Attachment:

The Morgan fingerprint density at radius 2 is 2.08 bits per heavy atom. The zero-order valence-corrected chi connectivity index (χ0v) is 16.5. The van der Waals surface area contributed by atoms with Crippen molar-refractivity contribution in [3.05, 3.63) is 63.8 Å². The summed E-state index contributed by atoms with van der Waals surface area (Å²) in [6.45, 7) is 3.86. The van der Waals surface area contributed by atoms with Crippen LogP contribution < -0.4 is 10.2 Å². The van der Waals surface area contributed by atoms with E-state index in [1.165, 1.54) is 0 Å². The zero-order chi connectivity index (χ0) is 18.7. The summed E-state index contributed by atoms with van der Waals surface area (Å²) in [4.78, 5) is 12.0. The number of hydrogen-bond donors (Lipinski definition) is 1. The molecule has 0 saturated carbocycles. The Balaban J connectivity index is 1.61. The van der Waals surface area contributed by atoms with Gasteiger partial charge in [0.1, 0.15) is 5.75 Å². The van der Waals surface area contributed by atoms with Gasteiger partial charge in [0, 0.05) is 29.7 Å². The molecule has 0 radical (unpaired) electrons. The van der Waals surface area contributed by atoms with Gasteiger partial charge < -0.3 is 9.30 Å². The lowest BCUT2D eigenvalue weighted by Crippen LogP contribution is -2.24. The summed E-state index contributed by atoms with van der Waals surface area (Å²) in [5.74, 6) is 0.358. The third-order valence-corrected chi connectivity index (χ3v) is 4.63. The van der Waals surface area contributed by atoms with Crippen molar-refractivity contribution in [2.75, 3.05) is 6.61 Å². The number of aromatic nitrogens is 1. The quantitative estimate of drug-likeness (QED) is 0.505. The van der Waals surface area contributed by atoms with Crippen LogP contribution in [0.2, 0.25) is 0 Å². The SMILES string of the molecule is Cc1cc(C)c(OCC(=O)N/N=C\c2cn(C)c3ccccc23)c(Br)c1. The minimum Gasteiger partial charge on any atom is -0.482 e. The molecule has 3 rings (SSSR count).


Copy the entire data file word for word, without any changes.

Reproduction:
The Morgan fingerprint density at radius 2 is 2.08 bits per heavy atom. The zero-order valence-corrected chi connectivity index (χ0v) is 16.5. The van der Waals surface area contributed by atoms with Crippen molar-refractivity contribution in [3.05, 3.63) is 63.8 Å². The summed E-state index contributed by atoms with van der Waals surface area (Å²) in [6.45, 7) is 3.86. The van der Waals surface area contributed by atoms with Crippen LogP contribution < -0.4 is 10.2 Å². The van der Waals surface area contributed by atoms with E-state index in [1.165, 1.54) is 0 Å². The zero-order chi connectivity index (χ0) is 18.7. The summed E-state index contributed by atoms with van der Waals surface area (Å²) in [4.78, 5) is 12.0. The number of hydrogen-bond donors (Lipinski definition) is 1. The molecule has 0 saturated carbocycles. The Balaban J connectivity index is 1.61. The van der Waals surface area contributed by atoms with Gasteiger partial charge in [0.1, 0.15) is 5.75 Å². The van der Waals surface area contributed by atoms with Gasteiger partial charge in [0, 0.05) is 29.7 Å². The molecule has 0 radical (unpaired) electrons. The van der Waals surface area contributed by atoms with Gasteiger partial charge < -0.3 is 9.30 Å². The lowest BCUT2D eigenvalue weighted by Crippen LogP contribution is -2.24. The summed E-state index contributed by atoms with van der Waals surface area (Å²) in [5.74, 6) is 0.358. The third-order valence-corrected chi connectivity index (χ3v) is 4.63. The van der Waals surface area contributed by atoms with Crippen molar-refractivity contribution in [2.75, 3.05) is 6.61 Å². The number of aromatic nitrogens is 1. The quantitative estimate of drug-likeness (QED) is 0.505. The van der Waals surface area contributed by atoms with Crippen LogP contribution in [0.2, 0.25) is 0 Å². The SMILES string of the molecule is Cc1cc(C)c(OCC(=O)N/N=C\c2cn(C)c3ccccc23)c(Br)c1. The minimum Gasteiger partial charge on any atom is -0.482 e. The molecule has 3 rings (SSSR count).